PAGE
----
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Wine Regions Two adjoining American Viticultural Areas (AVAs) along the Highway 1 Discovery Route, Arroyo Grande Valley and Edna Valley, share a proximity to the ocean and a cool climate that naturally lends itself to growing Chardonnay and Pinot Noir varietals. The area’s history dates to 1772 when Father Junipero Serra founded a mission, planted grapes, and made sacramental wines. Today wine fans can visit wineries to sip and savor the region’s best vintages. From Laetitia Vineyard & Winery in Arroyo Grande to Chamisal Vineyards in Edna Valley, the wineries here welcome those looking for a sense of place in their glass.

Beaches & Castles There’s a beach for everyone along the Highway 1 Discovery Route, from the wide, sandy Avila Beach with its restaurants and shops to driftwood-studded Moonstone Beach in Hearst San Simeon State Park. Beach preserves, boardwalks, piers and sandy strands along the coast play host to surfers, paddlers, beachcombers, sun worshippers, whale watchers and evening bonfire enthusiasts. The area’s most famous castle isn’t made from sand. It’s San Simeon’s Hearst Castle, perched above the clouds on The Enchanted Hill. Designed by architect Julia Morgan for newspaper magnate William Randolph Hearst, the property now exists as a museum that lures romantics from around the world.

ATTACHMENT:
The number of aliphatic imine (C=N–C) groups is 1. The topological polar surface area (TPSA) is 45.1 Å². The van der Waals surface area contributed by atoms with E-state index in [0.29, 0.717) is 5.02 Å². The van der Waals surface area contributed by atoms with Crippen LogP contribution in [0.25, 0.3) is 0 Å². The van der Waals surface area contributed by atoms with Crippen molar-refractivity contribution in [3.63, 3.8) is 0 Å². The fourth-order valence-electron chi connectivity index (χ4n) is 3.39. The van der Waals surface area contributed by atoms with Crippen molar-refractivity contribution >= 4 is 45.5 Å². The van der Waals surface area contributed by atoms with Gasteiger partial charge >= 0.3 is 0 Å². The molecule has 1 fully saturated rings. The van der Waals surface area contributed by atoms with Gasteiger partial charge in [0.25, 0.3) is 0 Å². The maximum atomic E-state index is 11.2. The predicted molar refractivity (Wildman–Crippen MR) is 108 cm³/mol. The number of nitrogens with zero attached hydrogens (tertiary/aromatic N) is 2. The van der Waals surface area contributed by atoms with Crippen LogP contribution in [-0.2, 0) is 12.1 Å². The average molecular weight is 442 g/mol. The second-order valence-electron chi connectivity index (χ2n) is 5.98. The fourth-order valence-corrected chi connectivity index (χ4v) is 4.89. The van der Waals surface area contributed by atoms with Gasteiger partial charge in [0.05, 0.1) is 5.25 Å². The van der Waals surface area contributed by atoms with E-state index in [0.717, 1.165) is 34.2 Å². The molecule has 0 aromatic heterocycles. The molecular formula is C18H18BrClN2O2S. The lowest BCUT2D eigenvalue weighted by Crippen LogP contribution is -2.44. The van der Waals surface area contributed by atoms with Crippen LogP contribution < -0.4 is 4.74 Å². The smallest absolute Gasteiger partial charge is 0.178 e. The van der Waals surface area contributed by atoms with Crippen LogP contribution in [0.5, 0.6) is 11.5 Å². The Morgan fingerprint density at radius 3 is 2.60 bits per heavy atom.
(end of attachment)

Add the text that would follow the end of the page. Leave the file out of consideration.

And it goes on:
CARON KRAUCH: HIGHWAY1DISCOVERYROUTE

DRIVE, TASTE, » HIKE, SURF!

THE BEST ROAD TRIPS require some essential elements: a comfortable vehicle, a pleasant companion, and beautiful views. You’re in charge of acquiring the first two, but coastal San Luis Obispo County can easily take care of that last item on the Highway 1 Discovery Route. This 101-mile stretch of California’s Highway 1 winds between state parks, uncrowded beaches, wildlife habitats, wine regions and towns featuring delicious farm-to-table cuisine. Load up the car, get your trusty travel buddy, and start making your list of stops.


PISMO BEACH Classic California beach town BY JILL K. ROBINSON

DINE, BEACH » COMB, PLAY, EXPLORE! Pismo Beach Conference & Visitors Bureau classiccalifornia.com

SUNSET ON THE PIER in Pismo Beach, above; shopping for wine, below.

MIDWAY BETWEEN San Francisco and

the bounty of land and sea. Taste fresh culi-

Los Angeles on California’s Central Coast,

nary creations at new restaurants Oyster

Pismo Beach is so beloved that both

Loft, Flagship and Mattie’s Bay & Eatery,

Northern and Southern California residents

while you can still get favorite dishes at

claim it equally. The picture of an ideal

tried-and-true Lido, Marisol, Splash Café